A plant staying "wet" is not normal but both of those are pretty tough. Instead of repotting yet again I would suggest you get them near a very sunny window with good air movement until you get a light. Also - Prop the pots up an inch or two allowing air flow underneath and the drain holes to be functional for now. It actually sounds like a part of the problem is the drain holes are sitting on a solid surface... ;) Once they dry up a bit go lightly on the water. Ours get watered every 1 to 3 days depending on the plant indoors but it is a light watering and they seem to do fine.

Grimmy
 

Ohioisonfire

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Thanks for all of the suggestions guys, I am going to go home tonight and look things over and try to decide what I should do. Leaning more towards the re pot just trying to decide into what.
 

Leo in N E Illinois

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@Ohioisonfire - You have it correct, only water when the plants actually need it, and if it once a month, that is okay.

I would not repot, - knowing that is ''best practice''- if your growing area for the tropicals is warm and sunny you can probably get away with it, but your issue points out something many forget when growing indoors.

AIR MOVEMENT - I have been growing orchids & bonsai under lights for over 20 years, and currently have over 1000 orchids under lights. (Bonsai is my hobby away from my other hobby - orchids). In each of my light gardens, and near the main window sill growing area, I have FANS. Pick up a cheap 10 or 12 inch fan from local box store, and set it up to blow air across the growing area. In my light garden, grassy leaves will wave in the breeze no mater where you set a plant down. The goal is a light breeze, but vast majority of plants could tolerate constant gale force breeze if they got enough water.

Have a fan keeping air moving will help your soil to dry out more quickly and uniformly, it will help get oxygen into the soil, it will help keep pests down, spider mite and mealy bugs have a harder time getting going if there is good air movement. A fan will also help you to keep the pots & leaves cool in full sun. Sun on a windowsill can heat up plastic pots to the point of cooking the roots, a fan will help with this problem. My orchids grew much better once I added fans to the collection.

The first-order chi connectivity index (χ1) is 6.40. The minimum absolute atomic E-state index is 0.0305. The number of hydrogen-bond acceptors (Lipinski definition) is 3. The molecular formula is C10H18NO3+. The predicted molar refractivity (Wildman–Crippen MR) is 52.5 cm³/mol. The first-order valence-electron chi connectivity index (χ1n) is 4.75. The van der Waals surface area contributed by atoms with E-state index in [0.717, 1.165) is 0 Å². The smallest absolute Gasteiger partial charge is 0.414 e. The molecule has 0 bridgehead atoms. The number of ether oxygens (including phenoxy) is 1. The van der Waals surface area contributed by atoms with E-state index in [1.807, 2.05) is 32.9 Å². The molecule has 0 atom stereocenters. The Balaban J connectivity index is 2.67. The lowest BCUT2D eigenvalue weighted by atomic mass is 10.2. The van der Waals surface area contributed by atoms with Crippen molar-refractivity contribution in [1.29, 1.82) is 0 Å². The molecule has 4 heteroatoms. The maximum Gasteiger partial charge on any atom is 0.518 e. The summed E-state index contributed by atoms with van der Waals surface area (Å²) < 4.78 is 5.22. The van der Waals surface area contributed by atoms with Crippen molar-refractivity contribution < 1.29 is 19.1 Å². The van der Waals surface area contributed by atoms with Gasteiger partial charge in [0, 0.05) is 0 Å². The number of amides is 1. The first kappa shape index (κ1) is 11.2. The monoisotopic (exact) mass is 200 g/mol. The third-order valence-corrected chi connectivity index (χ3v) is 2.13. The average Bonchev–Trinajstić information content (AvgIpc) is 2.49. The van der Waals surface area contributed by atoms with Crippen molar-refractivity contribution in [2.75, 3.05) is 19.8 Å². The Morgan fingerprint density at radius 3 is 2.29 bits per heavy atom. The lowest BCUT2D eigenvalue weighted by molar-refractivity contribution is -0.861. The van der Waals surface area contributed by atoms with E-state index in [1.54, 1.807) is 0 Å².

I leave my fans on 24 hours a day, seven days a week. Nothing fancy, and really a great improvement to my indoor horticulture.
 

Leo in N E Illinois

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I forgot to add the most important benefit of adding fans - they really help keep fungal and bacterial infections at bay. I never had to use a fungicide indoors, once I added fans. This is key.

I even have a fan running 24/7 in my unheated well house, where I winter my marginally hardy bonsai. It is cold in there, nothing is growing, but the fan keeps everything free of fungal rots. It does mean I might have to water the plants in the well house, but usually I only have to water once every month - but I do check once a week.

So add a fan for fungus and bacterial disease control, this is the number one benefit of adding a fan.
 

AlainK

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I even have a fan running 24/7 in my unheated well house
Wow, impressing!

I can see you are a real nature lover, even going to extreme means to show your love of nature - so far as to deplete the rest of the world for your essential, personal, ecological project.

All right, kidding aside: it's as if your aim in life was to raise children in wheelchairs and breathing assistance 7/24 : I have friends who have to, but it wasn't a choice.

But, OK, you've chosen to create and raise a freak, no problem.

 

Solange

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Wow, impressing!

I can see you are a real nature lover, even going to extreme means to show your love of nature - so far as to deplete the rest of the world for your essential, personal, ecological project.

All right, kidding aside: it's as if your aim in life was to raise children in wheelchairs and breathing assistance 7/24 : I have friends who have to, but it wasn't a choice.

But, OK, you've chosen to create and raise a freak, no problem.

That's harsh man! What do you do to overwinter, just take a piss on your trees every now and then and threaten them with the burn pile? Lol
 

AlainK

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What do you do to overwinter, just take a piss on your trees every now and then
;)

You have good sense of humour, I appreciate.:cool:

I think I already posted something like:

I put my trees in the back of my garden. I dug out some 20-30 cm deep by 5 by 2 metres, put some fabric on the ground, and dried zelkova leaves up to the first branches. For higher pots, I use pine bark too.

The idea is to keep the roots at about 10 cm (4 inches) below "soil" level. It's usually well enough...

As for taking a piss on my trees, I usually do it in the spring when they need and extra shot of nitrogen. :p